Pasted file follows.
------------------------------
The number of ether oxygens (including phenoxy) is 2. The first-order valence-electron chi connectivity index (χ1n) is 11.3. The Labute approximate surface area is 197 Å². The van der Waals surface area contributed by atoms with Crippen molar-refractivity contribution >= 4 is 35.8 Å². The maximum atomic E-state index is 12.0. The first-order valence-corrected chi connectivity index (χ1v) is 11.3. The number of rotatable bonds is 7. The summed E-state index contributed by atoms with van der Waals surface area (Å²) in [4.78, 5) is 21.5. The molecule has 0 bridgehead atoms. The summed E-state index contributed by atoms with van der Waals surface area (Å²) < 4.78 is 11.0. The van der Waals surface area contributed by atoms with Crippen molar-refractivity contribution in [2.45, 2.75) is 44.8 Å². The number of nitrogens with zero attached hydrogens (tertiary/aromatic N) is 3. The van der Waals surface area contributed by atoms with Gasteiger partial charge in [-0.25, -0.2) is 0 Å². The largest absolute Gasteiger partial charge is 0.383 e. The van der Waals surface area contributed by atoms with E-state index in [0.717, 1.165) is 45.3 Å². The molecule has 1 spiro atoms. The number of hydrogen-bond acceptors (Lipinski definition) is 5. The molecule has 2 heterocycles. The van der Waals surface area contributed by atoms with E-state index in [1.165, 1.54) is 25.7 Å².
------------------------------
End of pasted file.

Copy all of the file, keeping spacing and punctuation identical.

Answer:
The number of ether oxygens (including phenoxy) is 2. The first-order valence-electron chi connectivity index (χ1n) is 11.3. The Labute approximate surface area is 197 Å². The van der Waals surface area contributed by atoms with Crippen molar-refractivity contribution >= 4 is 35.8 Å². The maximum atomic E-state index is 12.0. The first-order valence-corrected chi connectivity index (χ1v) is 11.3. The number of rotatable bonds is 7. The summed E-state index contributed by atoms with van der Waals surface area (Å²) in [4.78, 5) is 21.5. The molecule has 0 bridgehead atoms. The summed E-state index contributed by atoms with van der Waals surface area (Å²) < 4.78 is 11.0. The van der Waals surface area contributed by atoms with Crippen molar-refractivity contribution in [2.45, 2.75) is 44.8 Å². The number of nitrogens with zero attached hydrogens (tertiary/aromatic N) is 3. The van der Waals surface area contributed by atoms with Gasteiger partial charge in [-0.25, -0.2) is 0 Å². The largest absolute Gasteiger partial charge is 0.383 e. The van der Waals surface area contributed by atoms with E-state index in [0.717, 1.165) is 45.3 Å². The molecule has 1 spiro atoms. The number of hydrogen-bond acceptors (Lipinski definition) is 5. The molecule has 2 heterocycles. The van der Waals surface area contributed by atoms with E-state index in [1.165, 1.54) is 25.7 Å².